We usually turn the computers and gadgets off around six, so we can eat together and wind down for bed. And we devote Sunday to family day. It’s usually a lazy day, with leisurely hikes, library trips, afternoon naps – and no computers. In other words, it’s everyone’s favorite day of the week, and it’s incredibly restorative.
- Not-so-smart phones
The truth is, I don’t really need Google on the go, because most of the time I’m home near my trusty desktop. (Yes, desktop. It’s like those archaic days of the early 2000s around here.) So far, I’ve survived without apps and GPS. And while we’re out and about, I’m able to focus on these quickly disappearing days when my kids are little and say and do curious and hilarious things. I have a feeling I will have to renegotiate this one in the future, but for now my not-so-smart phone offers more than enough distraction.
- A television-lite life
We have an old-fashioned TV that we hardly turn on, except for mid-afternoon episodes of Dora and Diego for four-year-old Ezra, who is a huge fan. (We’ve found a trick to allowing a little bit of TV and avoiding the cajoling, begging, and tantrums that can come with it: we allow a certain amount at a certain time of the day, and we stick with PBS shows on DVD or Roku to skip advertisements.) As for the adults in the house, we enjoy a few shows, but we have little time to actually watch them in this season of our lives.
- Pen and paper
This groundbreaking technology allows you to write or jot down notes, without allowing you to click over and watch cute kitten videos on Youtube. One trick I’ve learned: when you get the urge to Google something or message or email someone, write it down. During a designated computer time, scan your list and decide what you really need to attend to. This practice can improve your focus and be a huge boon to your productivity.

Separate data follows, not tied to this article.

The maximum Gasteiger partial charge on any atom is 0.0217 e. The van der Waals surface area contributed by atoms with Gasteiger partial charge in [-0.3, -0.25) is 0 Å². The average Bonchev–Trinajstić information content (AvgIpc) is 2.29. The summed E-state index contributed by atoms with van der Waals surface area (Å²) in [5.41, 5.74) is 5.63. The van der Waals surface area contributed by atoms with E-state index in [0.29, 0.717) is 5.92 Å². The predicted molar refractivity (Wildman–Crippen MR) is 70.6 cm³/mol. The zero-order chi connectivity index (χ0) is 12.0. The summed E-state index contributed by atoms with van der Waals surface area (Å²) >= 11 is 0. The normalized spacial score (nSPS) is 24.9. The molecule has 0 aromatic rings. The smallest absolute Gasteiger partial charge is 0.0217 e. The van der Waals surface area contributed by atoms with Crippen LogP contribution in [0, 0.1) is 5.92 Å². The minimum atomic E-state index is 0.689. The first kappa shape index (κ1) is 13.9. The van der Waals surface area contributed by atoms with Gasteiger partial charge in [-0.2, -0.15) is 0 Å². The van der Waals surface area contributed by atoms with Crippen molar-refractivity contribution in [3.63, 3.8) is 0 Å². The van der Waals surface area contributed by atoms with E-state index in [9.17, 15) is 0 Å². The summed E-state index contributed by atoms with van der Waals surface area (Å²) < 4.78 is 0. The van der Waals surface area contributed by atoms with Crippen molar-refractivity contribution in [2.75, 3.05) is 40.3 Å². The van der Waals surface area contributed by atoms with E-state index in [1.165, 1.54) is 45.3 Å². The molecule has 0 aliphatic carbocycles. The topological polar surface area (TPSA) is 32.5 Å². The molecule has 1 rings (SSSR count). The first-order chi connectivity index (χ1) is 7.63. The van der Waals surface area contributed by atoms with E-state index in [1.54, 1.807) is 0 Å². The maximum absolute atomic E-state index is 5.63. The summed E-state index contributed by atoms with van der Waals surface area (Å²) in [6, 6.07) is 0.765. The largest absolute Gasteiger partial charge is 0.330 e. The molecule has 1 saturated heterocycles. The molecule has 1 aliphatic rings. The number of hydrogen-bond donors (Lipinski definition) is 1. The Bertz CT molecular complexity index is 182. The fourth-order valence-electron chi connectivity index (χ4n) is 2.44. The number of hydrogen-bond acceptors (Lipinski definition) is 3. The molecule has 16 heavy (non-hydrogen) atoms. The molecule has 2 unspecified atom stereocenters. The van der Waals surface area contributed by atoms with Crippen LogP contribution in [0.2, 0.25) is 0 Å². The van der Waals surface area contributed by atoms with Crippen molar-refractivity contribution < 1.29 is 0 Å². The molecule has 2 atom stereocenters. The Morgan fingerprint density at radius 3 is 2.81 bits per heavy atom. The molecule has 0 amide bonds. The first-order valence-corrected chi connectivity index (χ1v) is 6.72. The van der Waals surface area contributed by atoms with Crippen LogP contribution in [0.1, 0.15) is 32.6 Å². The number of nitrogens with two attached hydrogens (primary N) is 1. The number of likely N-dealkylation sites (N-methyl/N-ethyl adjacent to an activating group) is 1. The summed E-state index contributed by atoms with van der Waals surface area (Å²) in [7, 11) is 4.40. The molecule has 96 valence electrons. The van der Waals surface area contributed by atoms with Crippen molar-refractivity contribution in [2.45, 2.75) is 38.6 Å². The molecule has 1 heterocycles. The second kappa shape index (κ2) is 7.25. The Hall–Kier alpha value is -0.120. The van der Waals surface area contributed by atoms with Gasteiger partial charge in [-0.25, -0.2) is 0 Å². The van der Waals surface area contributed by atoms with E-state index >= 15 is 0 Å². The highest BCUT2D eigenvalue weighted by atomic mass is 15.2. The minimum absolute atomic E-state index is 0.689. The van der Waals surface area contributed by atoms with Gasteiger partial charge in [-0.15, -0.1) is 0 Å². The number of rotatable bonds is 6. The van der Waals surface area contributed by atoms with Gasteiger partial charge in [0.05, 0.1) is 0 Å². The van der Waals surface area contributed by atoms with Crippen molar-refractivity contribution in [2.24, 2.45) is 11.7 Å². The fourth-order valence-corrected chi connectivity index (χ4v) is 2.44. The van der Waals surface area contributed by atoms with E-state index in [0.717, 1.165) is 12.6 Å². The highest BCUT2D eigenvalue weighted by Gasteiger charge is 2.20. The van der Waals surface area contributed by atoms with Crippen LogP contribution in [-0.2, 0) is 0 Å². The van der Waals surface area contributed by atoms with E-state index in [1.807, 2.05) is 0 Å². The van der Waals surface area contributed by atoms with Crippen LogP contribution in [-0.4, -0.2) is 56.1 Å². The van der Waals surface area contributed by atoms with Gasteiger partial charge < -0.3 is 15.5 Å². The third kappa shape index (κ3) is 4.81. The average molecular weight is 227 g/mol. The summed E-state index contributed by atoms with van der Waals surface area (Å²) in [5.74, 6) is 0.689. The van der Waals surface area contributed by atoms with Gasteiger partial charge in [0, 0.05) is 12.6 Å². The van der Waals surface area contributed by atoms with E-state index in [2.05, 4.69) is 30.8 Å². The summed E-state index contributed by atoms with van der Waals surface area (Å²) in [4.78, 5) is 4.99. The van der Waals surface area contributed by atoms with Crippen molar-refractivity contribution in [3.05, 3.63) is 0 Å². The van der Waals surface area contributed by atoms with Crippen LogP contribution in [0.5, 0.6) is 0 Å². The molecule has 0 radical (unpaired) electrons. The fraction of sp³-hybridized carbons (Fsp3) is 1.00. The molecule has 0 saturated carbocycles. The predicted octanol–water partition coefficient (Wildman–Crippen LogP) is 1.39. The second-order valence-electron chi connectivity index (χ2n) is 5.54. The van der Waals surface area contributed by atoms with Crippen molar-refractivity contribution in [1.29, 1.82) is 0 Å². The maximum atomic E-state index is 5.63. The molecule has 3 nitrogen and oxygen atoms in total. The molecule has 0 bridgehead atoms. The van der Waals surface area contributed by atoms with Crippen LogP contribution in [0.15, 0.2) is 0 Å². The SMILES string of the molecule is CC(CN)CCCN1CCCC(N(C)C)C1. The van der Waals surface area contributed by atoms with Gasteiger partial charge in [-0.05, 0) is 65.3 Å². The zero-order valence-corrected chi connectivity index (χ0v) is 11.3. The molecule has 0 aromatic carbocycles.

As my kids get older, I’ve found that background noise – radio, podcasts, or music – makes it difficult for me to be an engaged parent. I listen to a podcast for an hour a day, and we sometimes listen to music in the afternoons. Other than that, I shut off all the background noise when I’m at home with the kids, and I’m astounded by how much happier and focused that makes all of us.
- Slow blogging and a social networking diet
Like its cousin Facebook, this blog can devour hours of my already spare work time. That’s why I’ve transitioned to a less frequent posting schedule (generally once a week on Mondays). And although I read and reflect on and appreciate every single comment you leave in this space, I don’t always have the time to respond to each of them. Likewise, I only go on Facebook for a few minutes a few times a week. And I tweet four days a week for a half hour or less. I’m mostly okay with less blogging and social networking, because it means I get to spend more time in the here and now. And that feels like a good balance right now.
I’m curious, how do you feel about technology? Have you devised ways to be intentional with it? Have you found a good balance? I’d love to hear about it in the comments.